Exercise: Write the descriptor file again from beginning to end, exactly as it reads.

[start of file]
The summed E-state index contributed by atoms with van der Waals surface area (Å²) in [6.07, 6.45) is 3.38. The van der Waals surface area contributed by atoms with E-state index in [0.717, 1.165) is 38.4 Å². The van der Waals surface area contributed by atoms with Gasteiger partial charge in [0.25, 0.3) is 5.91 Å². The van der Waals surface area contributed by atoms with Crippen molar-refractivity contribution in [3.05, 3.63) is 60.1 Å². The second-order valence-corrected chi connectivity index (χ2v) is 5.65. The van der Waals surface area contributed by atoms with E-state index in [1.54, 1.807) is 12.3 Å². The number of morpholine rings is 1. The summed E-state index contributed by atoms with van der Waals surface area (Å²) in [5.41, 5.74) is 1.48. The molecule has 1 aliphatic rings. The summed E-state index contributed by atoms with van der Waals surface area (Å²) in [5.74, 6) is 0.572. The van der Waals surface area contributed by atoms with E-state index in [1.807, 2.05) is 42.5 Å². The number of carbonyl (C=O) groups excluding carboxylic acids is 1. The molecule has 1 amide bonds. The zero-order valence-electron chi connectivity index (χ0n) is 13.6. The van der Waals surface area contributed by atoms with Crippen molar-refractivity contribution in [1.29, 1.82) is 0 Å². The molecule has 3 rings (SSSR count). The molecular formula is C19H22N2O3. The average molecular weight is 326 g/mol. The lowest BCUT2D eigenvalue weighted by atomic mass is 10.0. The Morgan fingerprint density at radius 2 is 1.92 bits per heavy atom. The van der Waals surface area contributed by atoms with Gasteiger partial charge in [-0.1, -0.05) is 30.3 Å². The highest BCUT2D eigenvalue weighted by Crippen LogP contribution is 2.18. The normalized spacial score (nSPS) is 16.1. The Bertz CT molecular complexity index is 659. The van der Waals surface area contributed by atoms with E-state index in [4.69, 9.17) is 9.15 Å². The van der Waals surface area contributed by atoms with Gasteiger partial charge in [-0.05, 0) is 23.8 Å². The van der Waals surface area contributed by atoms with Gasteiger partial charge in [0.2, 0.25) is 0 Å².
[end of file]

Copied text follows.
The summed E-state index contributed by atoms with van der Waals surface area (Å²) in [6.07, 6.45) is 3.38. The van der Waals surface area contributed by atoms with E-state index in [0.717, 1.165) is 38.4 Å². The van der Waals surface area contributed by atoms with Gasteiger partial charge in [0.25, 0.3) is 5.91 Å². The van der Waals surface area contributed by atoms with Crippen molar-refractivity contribution in [3.05, 3.63) is 60.1 Å². The second-order valence-corrected chi connectivity index (χ2v) is 5.65. The van der Waals surface area contributed by atoms with E-state index in [1.54, 1.807) is 12.3 Å². The number of morpholine rings is 1. The summed E-state index contributed by atoms with van der Waals surface area (Å²) in [5.41, 5.74) is 1.48. The molecule has 1 aliphatic rings. The summed E-state index contributed by atoms with van der Waals surface area (Å²) in [5.74, 6) is 0.572. The van der Waals surface area contributed by atoms with E-state index in [1.807, 2.05) is 42.5 Å². The number of carbonyl (C=O) groups excluding carboxylic acids is 1. The molecule has 1 amide bonds. The zero-order valence-electron chi connectivity index (χ0n) is 13.6. The van der Waals surface area contributed by atoms with Crippen molar-refractivity contribution in [1.29, 1.82) is 0 Å². The molecule has 3 rings (SSSR count). The molecular formula is C19H22N2O3. The average molecular weight is 326 g/mol. The lowest BCUT2D eigenvalue weighted by atomic mass is 10.0. The Morgan fingerprint density at radius 2 is 1.92 bits per heavy atom. The van der Waals surface area contributed by atoms with Gasteiger partial charge in [-0.1, -0.05) is 30.3 Å². The highest BCUT2D eigenvalue weighted by Crippen LogP contribution is 2.18. The normalized spacial score (nSPS) is 16.1. The Bertz CT molecular complexity index is 659. The van der Waals surface area contributed by atoms with E-state index in [4.69, 9.17) is 9.15 Å². The van der Waals surface area contributed by atoms with Gasteiger partial charge in [-0.05, 0) is 23.8 Å². The van der Waals surface area contributed by atoms with Gasteiger partial charge in [0.2, 0.25) is 0 Å².